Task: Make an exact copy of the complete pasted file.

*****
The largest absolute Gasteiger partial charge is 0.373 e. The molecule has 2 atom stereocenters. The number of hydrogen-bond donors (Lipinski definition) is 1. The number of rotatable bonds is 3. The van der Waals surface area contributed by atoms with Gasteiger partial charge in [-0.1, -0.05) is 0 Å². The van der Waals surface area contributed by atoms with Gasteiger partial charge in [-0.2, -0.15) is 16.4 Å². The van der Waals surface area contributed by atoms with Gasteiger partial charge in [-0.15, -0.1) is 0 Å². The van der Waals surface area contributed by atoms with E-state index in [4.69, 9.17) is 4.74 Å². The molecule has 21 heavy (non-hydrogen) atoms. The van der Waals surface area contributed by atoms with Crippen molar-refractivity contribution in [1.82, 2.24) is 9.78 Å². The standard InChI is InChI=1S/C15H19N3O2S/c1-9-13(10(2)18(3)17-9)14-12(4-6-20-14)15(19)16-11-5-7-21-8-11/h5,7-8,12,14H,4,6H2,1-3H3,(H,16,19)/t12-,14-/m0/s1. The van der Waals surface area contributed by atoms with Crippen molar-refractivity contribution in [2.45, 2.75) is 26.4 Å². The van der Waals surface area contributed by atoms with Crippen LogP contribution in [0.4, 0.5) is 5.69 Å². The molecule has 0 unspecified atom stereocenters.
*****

The largest absolute Gasteiger partial charge is 0.373 e. The molecule has 2 atom stereocenters. The number of hydrogen-bond donors (Lipinski definition) is 1. The number of rotatable bonds is 3. The van der Waals surface area contributed by atoms with Gasteiger partial charge in [-0.1, -0.05) is 0 Å². The van der Waals surface area contributed by atoms with Gasteiger partial charge in [-0.2, -0.15) is 16.4 Å². The van der Waals surface area contributed by atoms with Gasteiger partial charge in [-0.15, -0.1) is 0 Å². The van der Waals surface area contributed by atoms with E-state index in [4.69, 9.17) is 4.74 Å². The molecule has 21 heavy (non-hydrogen) atoms. The van der Waals surface area contributed by atoms with Crippen molar-refractivity contribution in [1.82, 2.24) is 9.78 Å². The standard InChI is InChI=1S/C15H19N3O2S/c1-9-13(10(2)18(3)17-9)14-12(4-6-20-14)15(19)16-11-5-7-21-8-11/h5,7-8,12,14H,4,6H2,1-3H3,(H,16,19)/t12-,14-/m0/s1. The van der Waals surface area contributed by atoms with Crippen molar-refractivity contribution in [2.45, 2.75) is 26.4 Å². The van der Waals surface area contributed by atoms with Crippen LogP contribution in [0.4, 0.5) is 5.69 Å². The molecule has 0 unspecified atom stereocenters.